In the weeks since then we’ve made one more offer, coming fourth out of seven and £9K short of the winner, which was dispiriting when we’d offered about as much as we could. There are a couple more possibilities looming, and if those don’t work out something will. But I hope one of these ones does—all of these viewings are wearing us down, and we’re only six weeks in. A friend of mine did this for a year before finding a place. If we’re still in our flat next summer it’ll be so cramped we’ll have to buy a treadmill for William to learn to walk on.
Buying a place is only the half of it, though. Then we’ve got to sell this one. And move. And, if we get the one we hope, renovate it. I wouldn’t expect too many more posts here for a while.
(One of the other secrets you learn when your partner texts you to buy the Scotsman for its property section is that the predictive text for “Scotsman” is “Pantsman”.)
With all of that going on, this has been the first August in Edinburgh we haven’t been knee-deep in the Fringe. Having William around makes it tricky, too—Jane and I have only seen one show together, Tony Law’s sequel to last year’s. I’ve seen a few more here and there—Terry Saunders (telling a feel-good tale that builds nicely), Binari (Korean drumming, impressively loud) and the Wooster Group’s La Didone (at the Festival proper, and properly strange)—but apart from the crowds on the Mile it hasn’t really felt like a Fringe.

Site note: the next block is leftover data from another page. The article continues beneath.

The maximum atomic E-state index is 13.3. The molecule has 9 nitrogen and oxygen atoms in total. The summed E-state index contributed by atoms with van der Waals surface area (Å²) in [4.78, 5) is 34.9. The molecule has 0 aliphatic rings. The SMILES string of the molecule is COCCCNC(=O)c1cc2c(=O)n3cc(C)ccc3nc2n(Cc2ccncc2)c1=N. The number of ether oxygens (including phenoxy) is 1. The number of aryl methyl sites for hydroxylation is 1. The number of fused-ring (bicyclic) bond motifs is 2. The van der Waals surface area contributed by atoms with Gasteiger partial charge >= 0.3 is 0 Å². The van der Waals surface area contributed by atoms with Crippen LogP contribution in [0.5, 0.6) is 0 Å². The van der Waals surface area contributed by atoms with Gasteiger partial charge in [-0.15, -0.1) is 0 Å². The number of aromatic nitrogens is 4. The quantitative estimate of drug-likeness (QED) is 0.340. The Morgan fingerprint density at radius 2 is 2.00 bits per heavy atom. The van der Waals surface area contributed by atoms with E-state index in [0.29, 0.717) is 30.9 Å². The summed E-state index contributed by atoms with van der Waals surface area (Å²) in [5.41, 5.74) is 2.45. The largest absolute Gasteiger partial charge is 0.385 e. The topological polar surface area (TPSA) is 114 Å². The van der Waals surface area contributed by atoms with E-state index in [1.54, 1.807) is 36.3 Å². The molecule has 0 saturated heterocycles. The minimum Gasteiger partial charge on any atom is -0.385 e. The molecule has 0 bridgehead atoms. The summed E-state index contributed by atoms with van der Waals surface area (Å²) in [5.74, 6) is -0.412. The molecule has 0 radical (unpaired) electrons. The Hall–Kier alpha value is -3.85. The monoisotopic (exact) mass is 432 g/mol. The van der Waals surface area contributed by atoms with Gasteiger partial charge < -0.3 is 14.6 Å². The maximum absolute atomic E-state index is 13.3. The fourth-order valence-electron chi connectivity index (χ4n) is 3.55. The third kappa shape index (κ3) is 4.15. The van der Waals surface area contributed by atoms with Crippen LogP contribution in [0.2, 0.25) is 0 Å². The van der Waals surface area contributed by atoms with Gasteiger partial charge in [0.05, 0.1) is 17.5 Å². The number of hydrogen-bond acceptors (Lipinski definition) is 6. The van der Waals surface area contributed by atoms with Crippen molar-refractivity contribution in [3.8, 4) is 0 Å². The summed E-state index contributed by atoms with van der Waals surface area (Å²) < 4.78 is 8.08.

It’s the year I made my Fringe debut, though. A friend was doing some recitals at an open poetry reading near where I work, and I tagged along, first to watch him and then, last Friday, to have a go myself, reading Lights and A Road Map of NSW to a decent reception from the two dozen present (which could have been even better if I’d recited them from memory). They were a spur-of-the-moment selection from four possibilities I’d printed out, but given everything that’s been on my mind these past few months I suppose it wasn’t surprising I chose the ones with a strong sense of place.
(Photos all taken on my camera phone, amazingly enough. That’s the Warhol exhibition at the Scottish Academy, yet another thing I haven’t had time to see.)